The grand man of American tennis, who was out on the grandstand, fell in five sets. But what a grand stand John Isner has made over his 17 years. The classy Texas giant was the leader of the American pack between the Andy Roddick era and the emergence of our appealing wannabes who are on the cusp of greatness: Taylor Fritz, Frances Tiafoe and Tommy Paul.
What a gigantic imprint the singular Isner made on the tennis record book and on the shape of the game. His 11:05 Wimbledon triumph in 2010 over Nicolas Mahut had a certain nobility to it. Every tennis nerd worth his stats sheet knows it set a slew of records (see below) but, more importantly, the three-day marathon was a never-to-be-forgotten testimony to stamina and will.
Yes, Jimmy Connors’s feat of winning the US Open on three different surfaces – grass, clay and hard courts – is a candidate for the most unbreakable record in sports. But so is Isner’s epic three-day death march with Mahut.
Beyond this, America’s favorite 6’10” tennis warrior stretched the dimensions of our game.
When Isner started, 6’4” players were a big deal. Now, 6’6” guys regularly lift trophies. Isner’s serve was often said to be the best ever. There never was a better bail out-shot – and his record mark of 14,470 aces is far beyond others.
Similarly, no one played and won more tiebreaks than John. His marathon matches convinced the four Slams to finish their deciding sets in a 10-point tiebreak. But the imposing guy was so much more than a serve-bot.
His forehand was fierce, and often found the open court. His touch was amazingly subtle. He improved his return of serve. His work ethic would have impressed any boss. The man, who was guided by the likes of Andy Roddick, James Blake and Mardy Fish, went on to encourage a generation of American up-and-comers. “Pay it forward” was his ethos.
Today at 3:09 PM John lost to the rising Floridian, Michael Mmoh, 3-6, 4-6, 7-6, 6-4, 7-6 (7). But, as it has done for years John’s grit gained hearts.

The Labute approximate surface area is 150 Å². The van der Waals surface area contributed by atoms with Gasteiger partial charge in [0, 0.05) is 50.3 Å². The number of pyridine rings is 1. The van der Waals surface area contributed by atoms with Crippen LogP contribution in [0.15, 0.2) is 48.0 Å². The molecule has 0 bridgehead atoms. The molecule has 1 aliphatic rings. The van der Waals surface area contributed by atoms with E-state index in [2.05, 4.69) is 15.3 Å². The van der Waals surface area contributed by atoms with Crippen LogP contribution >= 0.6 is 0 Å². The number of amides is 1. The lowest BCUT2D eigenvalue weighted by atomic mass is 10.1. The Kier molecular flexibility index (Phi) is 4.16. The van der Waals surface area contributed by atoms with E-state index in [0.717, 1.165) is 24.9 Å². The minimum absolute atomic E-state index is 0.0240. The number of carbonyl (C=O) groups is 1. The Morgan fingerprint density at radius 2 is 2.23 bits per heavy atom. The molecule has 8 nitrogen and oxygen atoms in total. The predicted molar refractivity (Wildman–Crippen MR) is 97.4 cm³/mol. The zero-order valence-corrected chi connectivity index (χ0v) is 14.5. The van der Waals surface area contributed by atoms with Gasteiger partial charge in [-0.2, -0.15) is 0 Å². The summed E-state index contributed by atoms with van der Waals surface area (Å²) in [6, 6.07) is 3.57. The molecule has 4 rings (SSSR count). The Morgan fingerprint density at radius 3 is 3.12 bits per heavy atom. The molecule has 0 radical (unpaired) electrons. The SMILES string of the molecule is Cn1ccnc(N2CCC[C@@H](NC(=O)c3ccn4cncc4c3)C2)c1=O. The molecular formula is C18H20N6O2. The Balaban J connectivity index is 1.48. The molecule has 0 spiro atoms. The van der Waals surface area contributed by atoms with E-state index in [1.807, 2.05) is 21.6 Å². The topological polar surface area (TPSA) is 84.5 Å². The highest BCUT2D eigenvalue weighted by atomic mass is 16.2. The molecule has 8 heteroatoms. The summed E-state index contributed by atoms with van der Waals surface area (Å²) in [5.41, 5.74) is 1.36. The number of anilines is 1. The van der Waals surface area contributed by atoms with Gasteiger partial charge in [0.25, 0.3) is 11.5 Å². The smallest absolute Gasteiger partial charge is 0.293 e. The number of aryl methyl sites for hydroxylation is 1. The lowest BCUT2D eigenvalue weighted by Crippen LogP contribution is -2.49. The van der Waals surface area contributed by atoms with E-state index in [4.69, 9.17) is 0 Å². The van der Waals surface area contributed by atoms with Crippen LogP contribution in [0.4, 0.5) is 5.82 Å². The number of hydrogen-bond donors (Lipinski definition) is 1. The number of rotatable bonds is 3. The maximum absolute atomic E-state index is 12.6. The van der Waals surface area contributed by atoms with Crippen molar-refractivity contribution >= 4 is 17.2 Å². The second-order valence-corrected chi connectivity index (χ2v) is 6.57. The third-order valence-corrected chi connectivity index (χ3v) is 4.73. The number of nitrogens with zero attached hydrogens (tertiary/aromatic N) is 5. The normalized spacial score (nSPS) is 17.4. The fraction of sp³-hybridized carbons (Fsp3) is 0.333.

Of course, the tall man out on the grandstand lost in a fifth-set tiebreaker. Tennis’ scriptwriters wouldn’t have had it any other way.
At one point Isner, who was a Top 20 player for a decade, succinctly summarized his career in two fateful sentences: “I’ve been pretty consistent, consistently good…But the thing that is really disappointing is [that] it’s tough to get into that next level.”
In other words, John emerged in the teeth of the Big Four. Time and again he was pummeled by Nole, Rafa, Roger and Andy Murray. He’s leaving with a 6-34 record against them: Djokovic 2-10, Federer 2-8, Nadal 1-8, Murray 1-8.
Still, John downed Federer on clay in a key Davis Cup match in Switzerland and won the 2018 Miami Open.
John excelled on home soil. And the North Carolina native, who went to the University of Georgia and now lives in Dallas, especially loved the South. He won 10 of his 16 titles in either Atlanta, Miami, Winston-Salem or Houston. Not surprisingly, after a dramatic 2013 US Open loss, he tweeted, “I miss the South. #godscountry.”
Now tennis will miss big John, whose contribution to his sport was as massive as his game.
Isner’s Top 5 Most Memorable Pro Matches:
1. His immortal three-day, 11:05 Wimbledon marathon victory over France’s Nicolas Mahut in 2010 that featured a 70-68 fifth set. The longest match ever set a record for records: 183 games, Isner’s 112 aces, 215 combined aces, 515 unreturnable serves, 168 straight service holds and the longest fifth set ever – 138 games that lasted 8:11.
2. He beat Federer on clay in Switzerland in Davis Cup in 2012.
3. Isner collected his biggest ATP title when he took the 2018 Miami Open.
4. He won the Indian Wells and Miami doubles back to back in 2022.
5. Played another Wimbledon marathon with South African Kevin Anderson at the 2018 Wimbledon semi, which Anderson won 26-24 in the fifth in a match that lasted 6:35. Many contend that the match, together with his 2010 marathon, were the reasons a tiebreak was brought in to all of the Slams to determine winners of deciding sets.
SAY IT ISN’T SO: There are whispers around the US Open that the WTA will go to Saudi Arabia to hold its year-end championships.
FANTASTIC FRANCES: Chris Evert quipped, “We should all love our jobs as much as Frances Tiafoe loves his!”
“The US Open was always my favorite tournament to come to.” – Andy Murray
“It seems likes Coco Gauff has been a teenager forever.” – Pam Shriver
“American Peyton Stearns has got a high IQ and is getting better and better. She has swag and plays like every match like it’s a college match.” – Chris Evert
A GREEK TRAGEDY – NOT: Stefanos Tsitsipas, who lost to the Swiss Dominic Stricker today, has never gotten beyond the third round in New York and he again has parted ways with his coach, the Greek-Australian Mark Philippoussis.
GO FIGURE: 36-year-old Andy Murray, who long has been playing with a metal hip, lost to Grigor Dimitrov today and hasn’t gotten beyond the third round of a Grand Slam in six years.
YOU KNOW YOU ARE IN NEW YORK WHEN: A burly Italian restaurant owner with a booming tenor voice on the upper east side turns his eatery into an operatic happening.
A PUNY COMMENTARY: Chris Evert noted, “Tennis players are huge now. I’m 5’6” and I used to be average – normal. Now when I stand next to tennis players, I’m puny.”
KARMIC BALANCE: Throughout his career, John Isner was frustrated by the Big Four – Djokovic, Nadal, Federer and Murray. But so what? He has four beautiful kids, all of whom are under five.